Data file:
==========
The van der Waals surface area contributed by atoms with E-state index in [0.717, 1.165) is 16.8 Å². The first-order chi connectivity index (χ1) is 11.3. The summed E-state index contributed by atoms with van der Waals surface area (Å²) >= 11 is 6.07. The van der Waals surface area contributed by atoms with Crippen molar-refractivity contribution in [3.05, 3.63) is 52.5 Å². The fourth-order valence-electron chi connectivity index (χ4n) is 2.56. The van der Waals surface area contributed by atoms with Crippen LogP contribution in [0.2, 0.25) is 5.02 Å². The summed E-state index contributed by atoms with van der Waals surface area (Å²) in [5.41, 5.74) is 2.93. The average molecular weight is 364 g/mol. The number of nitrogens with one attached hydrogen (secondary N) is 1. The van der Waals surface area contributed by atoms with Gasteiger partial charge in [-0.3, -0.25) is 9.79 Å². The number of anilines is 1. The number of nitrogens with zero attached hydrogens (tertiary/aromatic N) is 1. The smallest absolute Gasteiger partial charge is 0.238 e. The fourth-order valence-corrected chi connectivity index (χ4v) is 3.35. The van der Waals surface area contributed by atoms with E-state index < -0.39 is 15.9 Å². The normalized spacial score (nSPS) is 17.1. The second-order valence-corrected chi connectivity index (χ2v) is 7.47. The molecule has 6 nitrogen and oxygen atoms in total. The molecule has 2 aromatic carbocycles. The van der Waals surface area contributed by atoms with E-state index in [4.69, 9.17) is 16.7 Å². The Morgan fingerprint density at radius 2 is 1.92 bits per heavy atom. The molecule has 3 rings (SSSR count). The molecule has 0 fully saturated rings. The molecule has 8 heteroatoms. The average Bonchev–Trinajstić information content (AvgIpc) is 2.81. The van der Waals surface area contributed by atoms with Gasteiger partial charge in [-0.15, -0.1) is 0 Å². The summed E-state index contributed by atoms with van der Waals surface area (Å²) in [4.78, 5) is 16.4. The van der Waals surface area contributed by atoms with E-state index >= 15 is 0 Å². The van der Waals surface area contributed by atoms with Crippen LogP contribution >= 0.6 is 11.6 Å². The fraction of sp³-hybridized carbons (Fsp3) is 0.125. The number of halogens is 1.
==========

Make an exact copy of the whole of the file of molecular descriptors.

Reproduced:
The van der Waals surface area contributed by atoms with E-state index in [0.717, 1.165) is 16.8 Å². The first-order chi connectivity index (χ1) is 11.3. The summed E-state index contributed by atoms with van der Waals surface area (Å²) >= 11 is 6.07. The van der Waals surface area contributed by atoms with Crippen molar-refractivity contribution in [3.05, 3.63) is 52.5 Å². The fourth-order valence-electron chi connectivity index (χ4n) is 2.56. The van der Waals surface area contributed by atoms with Crippen LogP contribution in [0.2, 0.25) is 5.02 Å². The summed E-state index contributed by atoms with van der Waals surface area (Å²) in [5.41, 5.74) is 2.93. The average molecular weight is 364 g/mol. The number of nitrogens with one attached hydrogen (secondary N) is 1. The van der Waals surface area contributed by atoms with Gasteiger partial charge in [-0.3, -0.25) is 9.79 Å². The number of anilines is 1. The number of nitrogens with zero attached hydrogens (tertiary/aromatic N) is 1. The smallest absolute Gasteiger partial charge is 0.238 e. The fourth-order valence-corrected chi connectivity index (χ4v) is 3.35. The van der Waals surface area contributed by atoms with E-state index < -0.39 is 15.9 Å². The normalized spacial score (nSPS) is 17.1. The second-order valence-corrected chi connectivity index (χ2v) is 7.47. The molecule has 6 nitrogen and oxygen atoms in total. The molecule has 2 aromatic carbocycles. The van der Waals surface area contributed by atoms with E-state index in [4.69, 9.17) is 16.7 Å². The Morgan fingerprint density at radius 2 is 1.92 bits per heavy atom. The molecule has 3 rings (SSSR count). The molecule has 0 fully saturated rings. The molecule has 8 heteroatoms. The average Bonchev–Trinajstić information content (AvgIpc) is 2.81. The van der Waals surface area contributed by atoms with Gasteiger partial charge in [-0.15, -0.1) is 0 Å². The summed E-state index contributed by atoms with van der Waals surface area (Å²) in [4.78, 5) is 16.4. The van der Waals surface area contributed by atoms with E-state index >= 15 is 0 Å². The van der Waals surface area contributed by atoms with Crippen LogP contribution >= 0.6 is 11.6 Å². The fraction of sp³-hybridized carbons (Fsp3) is 0.125. The number of halogens is 1.